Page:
"Bumbling Farm Boys" Make Biodiesel
Posted: June 7, 2011
John Williamson hosting Governor Douglas of Vermont. Photo courtesy of Vermont Sustainable Jobs Fund.
From a quick Google search, one can find that State Line Farm Biofuels is becoming known around the country and is accruing some impressive accolades. They were the first farm facility in Vermont to make biodiesel right from crops grown on site. The Vermont Sustainable Jobs Fund provided them with a grant to expand their biodiesel production, and a partnership was formed between Williamson and the University of Vermont. They were also the subject of a workshop in Texas with the Sustainable Biodiesel Alliance, and now a workshop at the PASA Conference.
After being introduced, Williamson stood up from a chair at the front of the room. He was a well statured man; tall with the solid structure associated with a farmer. As he began to speak, a humble demeanor shone through. “We’re just a couple of bumbling farm boys,” he said a few times, underplaying the success and recognition the farm has received.
John Williamson stands in a field of sunflowers. Photo courtesy of Vermont Sustainable Jobs Fund.
State Line Farm started their biodiesel venture by growing three acres of canola and working with the oil produced from this preliminary test plot. Over time, they have experimented with many different oilseed crops including mustard, camelina, pennycress, and others in order to determine, which crop will work the best for their operation. They are “heavy into sunflowers now,” Williamson said as he relayed that they currently have about 100 acres in production for oilseed crops. This is due in part to the high oil yield of sunflowers and their improved cold weather properties over soybeans. State Line Farms is also implementing some other innovative farming practices. First, they are working on becoming a certified organic farm and according to Williamson, “We have the potential to make a true batch of organic biodiesel…and I don’t think anyone’s done that.” Second, they are using solar energy to heat water and provide energy and heat for drying grain, heating the biodiesel facility, and processing.
From drying and storage, grain is brought into a new biodiesel barn facility that was built in 2006 with the help of some grant money. The oilseeds are pressed with a Taby Pressen Model 70 oilseed press and the meal and oil are collected. The meal, what is left of the seeds after the oil is removed, is then used for animal feed and the oil enters a gravitational filtration process. After the particles settle out, the oil enters the biodiesel reactor where it is reacted with alcohol, hydroxide, and heat to make biodiesel and glycerol. Williamson’s reactor is a ‘thrifty’ 1500L reactor that was built from stainless steel tanks from a junkyard and used milk lines. Two used propane tanks then serve as storage for the final biodiesel product.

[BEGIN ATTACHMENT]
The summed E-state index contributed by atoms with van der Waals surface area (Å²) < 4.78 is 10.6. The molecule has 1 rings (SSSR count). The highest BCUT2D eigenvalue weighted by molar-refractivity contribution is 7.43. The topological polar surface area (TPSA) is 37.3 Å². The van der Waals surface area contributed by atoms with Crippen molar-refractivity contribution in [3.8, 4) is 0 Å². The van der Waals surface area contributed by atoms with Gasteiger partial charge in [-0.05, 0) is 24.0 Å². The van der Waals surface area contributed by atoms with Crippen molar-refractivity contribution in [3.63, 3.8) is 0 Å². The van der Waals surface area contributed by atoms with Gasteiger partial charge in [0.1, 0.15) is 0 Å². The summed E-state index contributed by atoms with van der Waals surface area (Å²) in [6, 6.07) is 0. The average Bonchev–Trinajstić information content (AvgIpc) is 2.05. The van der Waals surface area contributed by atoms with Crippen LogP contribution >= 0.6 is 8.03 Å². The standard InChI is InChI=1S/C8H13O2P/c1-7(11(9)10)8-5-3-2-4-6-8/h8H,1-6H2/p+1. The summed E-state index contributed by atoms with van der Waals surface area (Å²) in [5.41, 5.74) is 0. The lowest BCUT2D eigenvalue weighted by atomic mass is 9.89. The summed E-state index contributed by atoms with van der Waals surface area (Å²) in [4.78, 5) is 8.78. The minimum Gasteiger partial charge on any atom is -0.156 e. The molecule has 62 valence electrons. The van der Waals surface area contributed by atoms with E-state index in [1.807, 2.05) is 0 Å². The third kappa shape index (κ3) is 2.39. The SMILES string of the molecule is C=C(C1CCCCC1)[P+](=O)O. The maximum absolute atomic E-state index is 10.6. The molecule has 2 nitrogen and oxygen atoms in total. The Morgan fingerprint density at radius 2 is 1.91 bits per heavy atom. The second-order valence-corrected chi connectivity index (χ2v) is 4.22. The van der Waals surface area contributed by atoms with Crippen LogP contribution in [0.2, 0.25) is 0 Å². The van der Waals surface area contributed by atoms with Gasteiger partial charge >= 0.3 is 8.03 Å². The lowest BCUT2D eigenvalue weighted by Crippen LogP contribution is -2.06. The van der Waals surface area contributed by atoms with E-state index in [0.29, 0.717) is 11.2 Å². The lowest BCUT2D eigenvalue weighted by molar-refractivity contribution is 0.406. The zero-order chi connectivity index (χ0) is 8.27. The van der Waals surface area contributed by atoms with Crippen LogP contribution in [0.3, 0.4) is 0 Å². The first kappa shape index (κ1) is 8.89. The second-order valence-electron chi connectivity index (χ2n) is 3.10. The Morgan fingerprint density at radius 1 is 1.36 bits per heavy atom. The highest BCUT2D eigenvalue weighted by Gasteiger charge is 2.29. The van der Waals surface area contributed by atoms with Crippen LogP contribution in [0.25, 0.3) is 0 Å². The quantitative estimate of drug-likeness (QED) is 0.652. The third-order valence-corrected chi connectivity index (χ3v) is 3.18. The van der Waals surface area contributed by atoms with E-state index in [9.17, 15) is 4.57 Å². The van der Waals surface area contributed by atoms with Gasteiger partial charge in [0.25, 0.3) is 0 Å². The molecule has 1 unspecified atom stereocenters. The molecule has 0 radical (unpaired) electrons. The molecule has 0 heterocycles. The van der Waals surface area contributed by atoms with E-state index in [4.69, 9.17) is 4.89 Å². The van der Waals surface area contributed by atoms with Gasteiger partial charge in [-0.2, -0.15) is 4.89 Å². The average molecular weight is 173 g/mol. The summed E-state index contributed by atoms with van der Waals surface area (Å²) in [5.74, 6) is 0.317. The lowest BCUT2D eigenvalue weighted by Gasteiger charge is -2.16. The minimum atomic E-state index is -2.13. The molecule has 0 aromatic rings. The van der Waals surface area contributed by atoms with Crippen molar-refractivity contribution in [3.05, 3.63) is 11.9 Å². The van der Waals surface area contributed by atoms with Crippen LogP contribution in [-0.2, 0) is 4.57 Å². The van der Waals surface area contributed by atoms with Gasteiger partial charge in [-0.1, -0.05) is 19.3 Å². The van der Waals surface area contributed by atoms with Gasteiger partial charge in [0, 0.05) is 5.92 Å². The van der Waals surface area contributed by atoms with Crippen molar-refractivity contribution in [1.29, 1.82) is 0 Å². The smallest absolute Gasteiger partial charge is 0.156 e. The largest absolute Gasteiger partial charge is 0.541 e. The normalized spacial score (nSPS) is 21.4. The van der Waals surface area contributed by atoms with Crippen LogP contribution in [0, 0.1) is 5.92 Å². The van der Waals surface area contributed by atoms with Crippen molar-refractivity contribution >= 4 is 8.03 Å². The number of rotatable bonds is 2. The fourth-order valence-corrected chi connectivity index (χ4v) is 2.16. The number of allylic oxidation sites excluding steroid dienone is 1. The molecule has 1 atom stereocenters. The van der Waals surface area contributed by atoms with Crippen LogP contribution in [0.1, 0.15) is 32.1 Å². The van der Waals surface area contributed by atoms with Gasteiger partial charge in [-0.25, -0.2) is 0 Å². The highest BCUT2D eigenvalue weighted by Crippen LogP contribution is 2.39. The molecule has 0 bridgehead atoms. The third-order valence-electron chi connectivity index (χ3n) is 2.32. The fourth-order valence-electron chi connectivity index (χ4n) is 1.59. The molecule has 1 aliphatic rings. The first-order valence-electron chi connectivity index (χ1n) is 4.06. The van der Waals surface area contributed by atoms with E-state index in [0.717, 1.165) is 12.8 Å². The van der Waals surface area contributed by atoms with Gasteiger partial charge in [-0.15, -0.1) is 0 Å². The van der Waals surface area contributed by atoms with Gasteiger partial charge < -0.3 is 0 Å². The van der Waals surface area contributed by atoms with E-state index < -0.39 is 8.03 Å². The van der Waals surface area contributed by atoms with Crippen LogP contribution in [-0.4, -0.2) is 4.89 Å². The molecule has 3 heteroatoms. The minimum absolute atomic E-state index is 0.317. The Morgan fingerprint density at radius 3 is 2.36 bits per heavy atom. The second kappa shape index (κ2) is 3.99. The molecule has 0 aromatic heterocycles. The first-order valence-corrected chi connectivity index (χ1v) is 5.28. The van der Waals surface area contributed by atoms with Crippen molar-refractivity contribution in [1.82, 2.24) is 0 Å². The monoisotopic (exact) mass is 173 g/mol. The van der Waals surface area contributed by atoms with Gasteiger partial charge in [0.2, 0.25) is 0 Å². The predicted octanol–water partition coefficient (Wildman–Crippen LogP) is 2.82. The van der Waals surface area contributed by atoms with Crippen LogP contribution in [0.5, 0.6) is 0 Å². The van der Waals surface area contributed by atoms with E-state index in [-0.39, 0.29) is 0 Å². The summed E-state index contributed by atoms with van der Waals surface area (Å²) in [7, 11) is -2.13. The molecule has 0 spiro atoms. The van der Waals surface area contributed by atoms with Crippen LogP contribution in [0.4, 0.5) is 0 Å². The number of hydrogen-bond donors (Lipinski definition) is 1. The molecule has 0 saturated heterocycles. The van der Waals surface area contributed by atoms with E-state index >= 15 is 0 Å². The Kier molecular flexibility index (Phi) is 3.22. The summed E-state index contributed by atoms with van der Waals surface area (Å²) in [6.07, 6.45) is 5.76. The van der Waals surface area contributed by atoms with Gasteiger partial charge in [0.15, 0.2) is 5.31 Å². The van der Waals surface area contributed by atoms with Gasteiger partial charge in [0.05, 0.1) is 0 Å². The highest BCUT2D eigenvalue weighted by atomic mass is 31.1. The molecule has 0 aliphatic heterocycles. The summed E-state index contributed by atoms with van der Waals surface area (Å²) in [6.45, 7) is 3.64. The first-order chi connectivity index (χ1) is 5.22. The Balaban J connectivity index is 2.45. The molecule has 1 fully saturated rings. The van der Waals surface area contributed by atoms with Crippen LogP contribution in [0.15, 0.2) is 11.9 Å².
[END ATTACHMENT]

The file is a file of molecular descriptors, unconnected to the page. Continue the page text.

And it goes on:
State Line Farms' biodiesel barn, solar water heater, and grain storage. Photo courtesy of Vermont Sustainable Jobs Fund.
Williamson has complete confidence in his biodiesel process and end product, and he has had great success with it on his farm and neighboring farms. Williamson runs his Challenger tractor on 100% biodiesel and has had very few problems. To him, growing oil seeds to fuel tractors makes a lot of sense. “My grandpa grew oats and that was his power for his horses, so we’re just growing different grains for power.” The processing facility described is certainly oversized for the farms needs, but Williamson has no intentions of selling fuel. Instead, he has set up a co-op of sorts with neighboring farms where they provide oilseeds and he returns to them meal and biodiesel. This neat local business model was fascinating to me and seems to be an idea that could spread and be applicable in many locations across the country.
State Line Farms' biodiesel reactor. Photo courtesy of Vermont Sustainable Jobs Fund.
Moving forward, Williamson is hoping to grow to about 1000 acres of oil crops between land owned by State Line Farms and rented ground. He is also looking at removing the need for petroleum-based alcohols, such as methanol, to run the biodiesel process by replacing it with home brewed ethanol. According to Williamson, sweet sorghum has the potential to produce 200-300 gal/acre of ethanol, and he has had a lot of success working with a small-scale reflux still. This would essentially be the last piece to making 100% organic and homegrown biodiesel.
As I’m sure you are wondering, the question about the bottom line biodiesel production cost is often asked when Williamson explains his system. His answer that day was that it can be produced for about $3.00-$3.50 per gallon, but that it is variable based on the price of grain. Then, Williamson took his answer a step further. “[People] ask about the cost of making biodiesel…take the money aspect out of it, it is very important for us to have a secure source of fuel.” This thought of fuel security, and its relationship to food security, hit home for me. It certainly seems unwise to have our entire food production system reliant on one single fuel source. As the room cleared out after the workshop and I once again mingled with the exuberant masses, I was encouraged by the facts that there is another fuel option and that “bumbling farm-boys” are in the biodiesel business.
By Collin Julius, Graduate Student, Department of Agricultural and Biological Engineering.
Collin attended the 2011 PASA Conference with support from the Northeast SARE Pennsylvania State Program.